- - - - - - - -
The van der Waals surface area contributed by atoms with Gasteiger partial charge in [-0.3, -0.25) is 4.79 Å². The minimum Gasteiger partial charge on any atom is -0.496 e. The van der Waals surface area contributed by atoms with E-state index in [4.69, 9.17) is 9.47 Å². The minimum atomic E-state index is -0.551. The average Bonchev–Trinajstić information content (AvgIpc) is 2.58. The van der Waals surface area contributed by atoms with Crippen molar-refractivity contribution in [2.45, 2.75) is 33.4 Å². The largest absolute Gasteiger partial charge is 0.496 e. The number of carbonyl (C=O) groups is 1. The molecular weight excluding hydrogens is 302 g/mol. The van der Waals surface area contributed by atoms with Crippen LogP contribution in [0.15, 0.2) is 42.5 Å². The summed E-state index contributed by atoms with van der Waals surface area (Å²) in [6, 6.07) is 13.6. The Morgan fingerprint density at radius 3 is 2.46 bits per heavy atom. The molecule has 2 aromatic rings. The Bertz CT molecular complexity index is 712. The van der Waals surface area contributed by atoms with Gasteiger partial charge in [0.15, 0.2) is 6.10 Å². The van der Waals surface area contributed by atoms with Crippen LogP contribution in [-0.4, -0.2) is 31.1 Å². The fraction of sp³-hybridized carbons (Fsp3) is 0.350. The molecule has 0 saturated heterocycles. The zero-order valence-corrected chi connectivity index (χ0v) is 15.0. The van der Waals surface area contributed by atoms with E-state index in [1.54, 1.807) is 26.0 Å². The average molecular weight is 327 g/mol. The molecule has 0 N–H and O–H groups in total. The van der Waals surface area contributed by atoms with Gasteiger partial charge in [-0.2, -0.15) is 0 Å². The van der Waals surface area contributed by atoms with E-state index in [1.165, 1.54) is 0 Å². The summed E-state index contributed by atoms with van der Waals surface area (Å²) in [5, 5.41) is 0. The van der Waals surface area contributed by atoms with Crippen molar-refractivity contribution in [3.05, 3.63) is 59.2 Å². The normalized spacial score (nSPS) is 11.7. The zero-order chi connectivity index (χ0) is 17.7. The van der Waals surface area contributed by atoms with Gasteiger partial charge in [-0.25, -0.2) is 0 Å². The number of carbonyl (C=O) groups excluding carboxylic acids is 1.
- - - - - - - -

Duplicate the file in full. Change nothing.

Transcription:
The van der Waals surface area contributed by atoms with Gasteiger partial charge in [-0.3, -0.25) is 4.79 Å². The minimum Gasteiger partial charge on any atom is -0.496 e. The van der Waals surface area contributed by atoms with E-state index in [4.69, 9.17) is 9.47 Å². The minimum atomic E-state index is -0.551. The average Bonchev–Trinajstić information content (AvgIpc) is 2.58. The van der Waals surface area contributed by atoms with Crippen molar-refractivity contribution in [2.45, 2.75) is 33.4 Å². The largest absolute Gasteiger partial charge is 0.496 e. The number of carbonyl (C=O) groups is 1. The molecular weight excluding hydrogens is 302 g/mol. The van der Waals surface area contributed by atoms with Crippen LogP contribution in [0.15, 0.2) is 42.5 Å². The summed E-state index contributed by atoms with van der Waals surface area (Å²) in [6, 6.07) is 13.6. The Morgan fingerprint density at radius 3 is 2.46 bits per heavy atom. The molecule has 2 aromatic rings. The Bertz CT molecular complexity index is 712. The van der Waals surface area contributed by atoms with Gasteiger partial charge in [0.15, 0.2) is 6.10 Å². The van der Waals surface area contributed by atoms with Crippen LogP contribution in [-0.4, -0.2) is 31.1 Å². The fraction of sp³-hybridized carbons (Fsp3) is 0.350. The molecule has 0 saturated heterocycles. The zero-order valence-corrected chi connectivity index (χ0v) is 15.0. The van der Waals surface area contributed by atoms with E-state index in [1.54, 1.807) is 26.0 Å². The average molecular weight is 327 g/mol. The molecule has 0 N–H and O–H groups in total. The van der Waals surface area contributed by atoms with Gasteiger partial charge in [-0.2, -0.15) is 0 Å². The van der Waals surface area contributed by atoms with E-state index in [1.165, 1.54) is 0 Å². The summed E-state index contributed by atoms with van der Waals surface area (Å²) in [5, 5.41) is 0. The van der Waals surface area contributed by atoms with Crippen molar-refractivity contribution in [3.05, 3.63) is 59.2 Å². The normalized spacial score (nSPS) is 11.7. The zero-order chi connectivity index (χ0) is 17.7. The van der Waals surface area contributed by atoms with Gasteiger partial charge in [-0.25, -0.2) is 0 Å². The number of carbonyl (C=O) groups excluding carboxylic acids is 1.